At Strandbrook College, we are Kids Of. Kids of diplomats, media stars, musicians, artists, actors, oh, and wealthy people who aspire to all of that. I’m the kid of a rock star. Means nothing to me. When Mum died, six months ago, I didn’t just lose her, I lost my dad — to work. The only thing he does now is annoy me. He hires people like ‘The Stylist’ who wears bullets in her belt and makes him look like a hobo. Seriously. But ‘The Rockstar’ isn’t the only person who drives me mad. There’s David McFadden, a guy in my class who could have helped but didn’t. Now, it’s too late. I don’t want his help. Because I’m not going to trust anyone, love anyone, rely on anyone. That way I’ll never be hurt again. If only I could solve the problem of Rachel, my best friend, who won’t let me pull back just like that. Even David McFadden won’t stay out of my face. But I’m not going to fall for his blue eyes, his windswept hair or the plaited leather on his wrist. And when he says he wants to help, I’m sure as hell not going to listen…
And By The Way is Denise Deegan’s first novel in the “Butterfly” series, revolving around the kids who attend Strandbrook College in Dublin. It came to my attention when Denise emailed us about her novel and I was pleased to get a copy to review. It’s taken me months to read it – mainly because I prefer to have an entire series to read rather than risk cliff-hangers, but as the second book of the series has recently come out, I decided it was time to read And By The Way.
And By The Way isn’t a perfect novel – it starts very slowly, and I found it hard to really get into it until the second half of the novel – but it is enjoyable and the novel does pick up in the second half, and I did struggle to put the book down as it got very interesting. And By The Way is mainly a novel about grief – Alex’s mother has recently died and she’s struggling to get over it, struggling to know how to carry on and it’s not helped by the fact that her dad – The Rockstar – has withdrawn into his own shelf, spending time with his band and jetting off all over the world. Alex just wants to dissolve into her grief, she doesn’t want people to try and help her and I found that interesting. There aren’t many novels I’ve read about grief and I thought And By The Way was a really good insight into how a teenager deals with death and I really liked Alex.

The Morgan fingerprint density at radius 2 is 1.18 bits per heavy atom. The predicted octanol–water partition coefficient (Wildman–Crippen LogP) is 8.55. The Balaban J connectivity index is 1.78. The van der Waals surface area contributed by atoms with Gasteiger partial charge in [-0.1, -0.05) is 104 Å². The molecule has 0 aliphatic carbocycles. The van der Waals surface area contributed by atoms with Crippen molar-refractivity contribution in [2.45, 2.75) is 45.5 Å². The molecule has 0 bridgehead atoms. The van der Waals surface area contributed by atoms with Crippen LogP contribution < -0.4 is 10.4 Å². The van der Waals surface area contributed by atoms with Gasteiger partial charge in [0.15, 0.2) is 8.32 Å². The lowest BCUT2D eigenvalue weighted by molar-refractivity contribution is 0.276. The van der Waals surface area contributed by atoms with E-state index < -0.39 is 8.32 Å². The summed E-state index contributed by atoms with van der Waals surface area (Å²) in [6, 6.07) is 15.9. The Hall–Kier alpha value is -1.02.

I liked that Alex’s friends didn’t just let her go. That they were there for her, even when Alex was trying to her best to pull away. I thought Sarah and Rachel were such good friends. I also liked David McFadden, I didn’t expect him and Alex to get together so quickly – the synopsis made it sound that it would be a novel where they ignored each other for most of the novel, but they get together really quickly and I loved that. I liked how David helped bring Alex out of her shell, helped to keep her busy and not let her stew in her grief. He was so lovely. Everyone needs a surfer-boy like David in their lives.
I thoroughly enjoyed the book in the end, I thought the exploration of grief was fantastic, Denise has really tapped into Alex’s life and come the second half of the book I couldn’t stop reading. I’ve now bought myself the second novel in the series And For Your Information which is Sarah’s story and, hopefully, we’ll get a third novel with Rachel’s story, too! I’d definitely recommend the book, despite a few errors (sentences that had words missing, some Irish slang words that I couldn’t decipher but can’t remember now to point them out). It was a brilliant teen read and I look forward to reading more of Denise’s books and continuing the Butterfly novels and re-visiting Alex, Sarah and Rachel as they’re a brilliant trio of friends.